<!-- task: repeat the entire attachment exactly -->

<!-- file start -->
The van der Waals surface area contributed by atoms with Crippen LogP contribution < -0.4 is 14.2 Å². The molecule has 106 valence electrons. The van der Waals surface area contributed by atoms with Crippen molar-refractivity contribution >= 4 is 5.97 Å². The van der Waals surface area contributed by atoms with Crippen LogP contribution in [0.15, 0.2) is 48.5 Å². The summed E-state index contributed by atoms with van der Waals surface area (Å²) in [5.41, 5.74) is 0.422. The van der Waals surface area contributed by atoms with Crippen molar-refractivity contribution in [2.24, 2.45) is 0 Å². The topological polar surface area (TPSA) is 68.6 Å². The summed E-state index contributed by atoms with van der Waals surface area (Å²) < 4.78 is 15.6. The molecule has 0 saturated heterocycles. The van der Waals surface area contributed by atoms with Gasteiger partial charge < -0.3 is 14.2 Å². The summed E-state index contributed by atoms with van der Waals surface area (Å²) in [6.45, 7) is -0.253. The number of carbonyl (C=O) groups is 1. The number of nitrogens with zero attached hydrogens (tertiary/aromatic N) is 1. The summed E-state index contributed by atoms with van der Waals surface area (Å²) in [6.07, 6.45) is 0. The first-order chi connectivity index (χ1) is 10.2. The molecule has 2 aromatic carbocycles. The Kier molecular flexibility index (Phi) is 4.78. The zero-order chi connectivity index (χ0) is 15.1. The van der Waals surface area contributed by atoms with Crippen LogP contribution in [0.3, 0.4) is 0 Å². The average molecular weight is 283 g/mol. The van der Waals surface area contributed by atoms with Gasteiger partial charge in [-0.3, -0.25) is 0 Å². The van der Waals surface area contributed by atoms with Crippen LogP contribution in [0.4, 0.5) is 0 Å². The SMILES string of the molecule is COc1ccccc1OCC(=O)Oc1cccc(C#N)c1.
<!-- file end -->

The van der Waals surface area contributed by atoms with Crippen LogP contribution < -0.4 is 14.2 Å². The molecule has 106 valence electrons. The van der Waals surface area contributed by atoms with Crippen molar-refractivity contribution >= 4 is 5.97 Å². The van der Waals surface area contributed by atoms with Crippen LogP contribution in [0.15, 0.2) is 48.5 Å². The summed E-state index contributed by atoms with van der Waals surface area (Å²) in [5.41, 5.74) is 0.422. The van der Waals surface area contributed by atoms with Crippen molar-refractivity contribution in [2.24, 2.45) is 0 Å². The topological polar surface area (TPSA) is 68.6 Å². The summed E-state index contributed by atoms with van der Waals surface area (Å²) < 4.78 is 15.6. The molecule has 0 saturated heterocycles. The van der Waals surface area contributed by atoms with Gasteiger partial charge < -0.3 is 14.2 Å². The summed E-state index contributed by atoms with van der Waals surface area (Å²) in [6.45, 7) is -0.253. The number of carbonyl (C=O) groups is 1. The number of nitrogens with zero attached hydrogens (tertiary/aromatic N) is 1. The summed E-state index contributed by atoms with van der Waals surface area (Å²) in [6.07, 6.45) is 0. The first-order chi connectivity index (χ1) is 10.2. The molecule has 2 aromatic carbocycles. The Kier molecular flexibility index (Phi) is 4.78. The zero-order chi connectivity index (χ0) is 15.1. The van der Waals surface area contributed by atoms with Crippen LogP contribution in [0.3, 0.4) is 0 Å². The average molecular weight is 283 g/mol. The van der Waals surface area contributed by atoms with Gasteiger partial charge in [-0.3, -0.25) is 0 Å². The van der Waals surface area contributed by atoms with Crippen LogP contribution in [0.4, 0.5) is 0 Å². The SMILES string of the molecule is COc1ccccc1OCC(=O)Oc1cccc(C#N)c1.